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Subject: Re: Eugene Onegin (formerly X )
From: "G. Paul Padillo" <[log in to unmask]>
Reply-To:G. Paul Padillo
Date:Wed, 23 Aug 2017 16:12:26 -0400
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Max writes (in part):

"How about discussing some more interesting points of interpretation, ra
rather than questioning the value of the opera."

As the one who revived this thread (after several weeks of holding my to
tongue) I find it odd that Les chose to see only negativity and a po
pointlessness in my doing so.  

I like Max’s challenge.  I think there is more than one way to skin a cat . . . er
er, portray Tatyana.  While the Audrey Hepburn/Natasha Rostova example 
is as valid as any, I’ve seen at least a dozen different Tatyana’s who all of
offered something unique.  

I was a fan of the film Onegin with the voice of Vishnevskaya, but the first 
live Tatyana I fell head-over-heals for was none other than Hong Hei-Kyung, who was still only in her 20
Kyung, who was still only in her 20’s when I saw her.   She took my breath 
away.  Years later I would go gaga over the Kirov brought their home 
grown Irina Mataeva's Tatyana to Lincoln Center.  Mataeva’s Letter Scene 
captured the sexual awakening in alarming fashion, and during the 
postlude, we held our collective breath as this gorgeous young creature 
pressed, almost smeared her body into the wall, before slowly crumpling 
onto the floor.  Gergiev, who had not once paused so far to acknowledge 
applause or allow the musical line(s) to go unbroken, here had no choice 
but to ride out the cheering and shouts of “Bravi” before being able to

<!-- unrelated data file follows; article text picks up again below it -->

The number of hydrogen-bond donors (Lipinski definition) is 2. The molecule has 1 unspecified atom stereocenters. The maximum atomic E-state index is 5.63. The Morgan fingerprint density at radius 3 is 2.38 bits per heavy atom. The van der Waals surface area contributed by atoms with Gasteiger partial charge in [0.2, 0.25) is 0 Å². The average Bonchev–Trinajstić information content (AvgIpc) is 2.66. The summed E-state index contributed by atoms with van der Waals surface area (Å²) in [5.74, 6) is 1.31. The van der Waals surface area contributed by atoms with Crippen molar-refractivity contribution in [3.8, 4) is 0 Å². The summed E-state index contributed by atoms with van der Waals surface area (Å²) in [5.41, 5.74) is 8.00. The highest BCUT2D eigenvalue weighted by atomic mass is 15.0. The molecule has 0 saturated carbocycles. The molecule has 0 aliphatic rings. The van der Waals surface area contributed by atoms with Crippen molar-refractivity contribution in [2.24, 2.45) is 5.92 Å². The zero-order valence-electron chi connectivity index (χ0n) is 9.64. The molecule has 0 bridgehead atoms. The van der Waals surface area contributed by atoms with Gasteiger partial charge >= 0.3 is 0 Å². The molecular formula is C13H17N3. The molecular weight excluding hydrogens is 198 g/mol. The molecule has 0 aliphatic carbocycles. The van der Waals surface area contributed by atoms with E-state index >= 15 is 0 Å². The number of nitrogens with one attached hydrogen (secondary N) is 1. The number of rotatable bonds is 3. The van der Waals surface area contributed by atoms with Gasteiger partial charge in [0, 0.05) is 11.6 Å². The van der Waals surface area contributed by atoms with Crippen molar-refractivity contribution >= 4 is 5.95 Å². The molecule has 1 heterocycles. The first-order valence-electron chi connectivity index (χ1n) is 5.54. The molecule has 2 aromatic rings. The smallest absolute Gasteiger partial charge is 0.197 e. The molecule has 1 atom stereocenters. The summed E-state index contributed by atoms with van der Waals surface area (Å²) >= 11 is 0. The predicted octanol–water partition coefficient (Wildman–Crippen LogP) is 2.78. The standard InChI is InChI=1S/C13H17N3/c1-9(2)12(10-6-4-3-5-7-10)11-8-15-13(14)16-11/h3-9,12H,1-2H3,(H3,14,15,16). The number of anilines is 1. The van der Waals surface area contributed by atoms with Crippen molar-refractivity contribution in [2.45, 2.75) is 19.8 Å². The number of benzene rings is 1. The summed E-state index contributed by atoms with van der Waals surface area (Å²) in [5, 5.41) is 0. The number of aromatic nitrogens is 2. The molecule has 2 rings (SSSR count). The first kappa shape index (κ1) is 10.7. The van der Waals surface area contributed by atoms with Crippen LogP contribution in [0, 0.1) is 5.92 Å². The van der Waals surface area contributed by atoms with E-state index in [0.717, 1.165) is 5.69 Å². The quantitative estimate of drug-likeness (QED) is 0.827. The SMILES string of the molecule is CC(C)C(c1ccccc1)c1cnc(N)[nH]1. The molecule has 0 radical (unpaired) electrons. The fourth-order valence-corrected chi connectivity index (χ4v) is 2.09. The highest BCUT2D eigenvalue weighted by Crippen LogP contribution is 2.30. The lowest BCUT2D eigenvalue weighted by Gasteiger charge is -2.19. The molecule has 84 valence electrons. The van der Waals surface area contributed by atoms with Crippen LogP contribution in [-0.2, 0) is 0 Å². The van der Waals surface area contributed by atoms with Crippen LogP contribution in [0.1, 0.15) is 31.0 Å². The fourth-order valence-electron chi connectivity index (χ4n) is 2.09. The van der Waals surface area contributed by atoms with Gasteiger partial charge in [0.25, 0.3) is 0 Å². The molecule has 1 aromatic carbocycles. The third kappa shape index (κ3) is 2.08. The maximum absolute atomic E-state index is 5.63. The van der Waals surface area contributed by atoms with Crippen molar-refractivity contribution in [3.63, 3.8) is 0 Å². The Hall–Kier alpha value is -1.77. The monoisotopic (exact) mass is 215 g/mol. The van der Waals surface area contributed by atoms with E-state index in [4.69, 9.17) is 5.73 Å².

continue on with the rest of the score.  “Years” later when all grown up, Mataeva
Mataeva’s Tatyana caused gasps appearing in Agostino Cavalca's Dr. Zhivago
Zhivago-inspired full length white fur and stole.  

Her Onegin was similarly perfectly cast.  My critic friend leaned over to me 
and said expressing his displeasure, finding him “beautiful . . . but dull,” which is precisely why I found him ideal.  
which is precisely why I found him ideal.  Onegin must exhibit a pre-mature world weariness bound in a nearly terminal case of ennui.  Perpetually bored he never once realizes it
mature world weariness bound in a nearly terminal case of ennui.  
Perpetually bored he never once realizes it’s because he, himself, is bo
boring.  

Max wrote that Tatyana should, in the early scenes “should sound young, 
vibrant and slender.”  Having only heard her in the role, I have long loved Racette
Racette’s way with this score.  For those willing to give her a try, here is a 
young Patricia Racette in the Letter Scene from a live Onegin a couple of de
decades ago.  She, for me, captures all the intensity, rawness and un
unbridled passion Tchaikovsky writes into this amazing music.  

https://www.youtube.com/watch?v=VlgFYBS0esM

p.

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